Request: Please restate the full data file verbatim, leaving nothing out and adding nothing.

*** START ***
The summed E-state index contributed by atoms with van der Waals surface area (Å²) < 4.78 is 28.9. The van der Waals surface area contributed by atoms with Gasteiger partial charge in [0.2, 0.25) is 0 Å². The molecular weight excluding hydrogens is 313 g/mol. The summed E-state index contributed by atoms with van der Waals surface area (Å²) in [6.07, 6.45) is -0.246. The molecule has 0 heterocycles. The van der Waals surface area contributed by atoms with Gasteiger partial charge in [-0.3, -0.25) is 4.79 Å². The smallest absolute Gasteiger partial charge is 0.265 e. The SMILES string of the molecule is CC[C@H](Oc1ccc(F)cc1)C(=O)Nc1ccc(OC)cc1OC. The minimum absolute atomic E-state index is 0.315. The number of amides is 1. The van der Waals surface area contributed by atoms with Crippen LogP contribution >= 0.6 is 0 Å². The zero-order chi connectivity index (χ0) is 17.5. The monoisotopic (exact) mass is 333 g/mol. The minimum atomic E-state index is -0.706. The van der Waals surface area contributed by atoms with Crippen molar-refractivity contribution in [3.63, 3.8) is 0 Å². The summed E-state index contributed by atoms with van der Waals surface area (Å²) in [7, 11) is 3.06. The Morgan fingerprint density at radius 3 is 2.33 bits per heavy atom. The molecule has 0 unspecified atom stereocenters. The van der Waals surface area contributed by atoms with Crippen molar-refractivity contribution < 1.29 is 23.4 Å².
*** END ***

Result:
The summed E-state index contributed by atoms with van der Waals surface area (Å²) < 4.78 is 28.9. The van der Waals surface area contributed by atoms with Gasteiger partial charge in [0.2, 0.25) is 0 Å². The molecular weight excluding hydrogens is 313 g/mol. The summed E-state index contributed by atoms with van der Waals surface area (Å²) in [6.07, 6.45) is -0.246. The molecule has 0 heterocycles. The van der Waals surface area contributed by atoms with Gasteiger partial charge in [-0.3, -0.25) is 4.79 Å². The smallest absolute Gasteiger partial charge is 0.265 e. The SMILES string of the molecule is CC[C@H](Oc1ccc(F)cc1)C(=O)Nc1ccc(OC)cc1OC. The minimum absolute atomic E-state index is 0.315. The number of amides is 1. The van der Waals surface area contributed by atoms with Crippen LogP contribution >= 0.6 is 0 Å². The zero-order chi connectivity index (χ0) is 17.5. The monoisotopic (exact) mass is 333 g/mol. The minimum atomic E-state index is -0.706. The van der Waals surface area contributed by atoms with Crippen molar-refractivity contribution in [3.63, 3.8) is 0 Å². The summed E-state index contributed by atoms with van der Waals surface area (Å²) in [7, 11) is 3.06. The Morgan fingerprint density at radius 3 is 2.33 bits per heavy atom. The molecule has 0 unspecified atom stereocenters. The van der Waals surface area contributed by atoms with Crippen molar-refractivity contribution < 1.29 is 23.4 Å².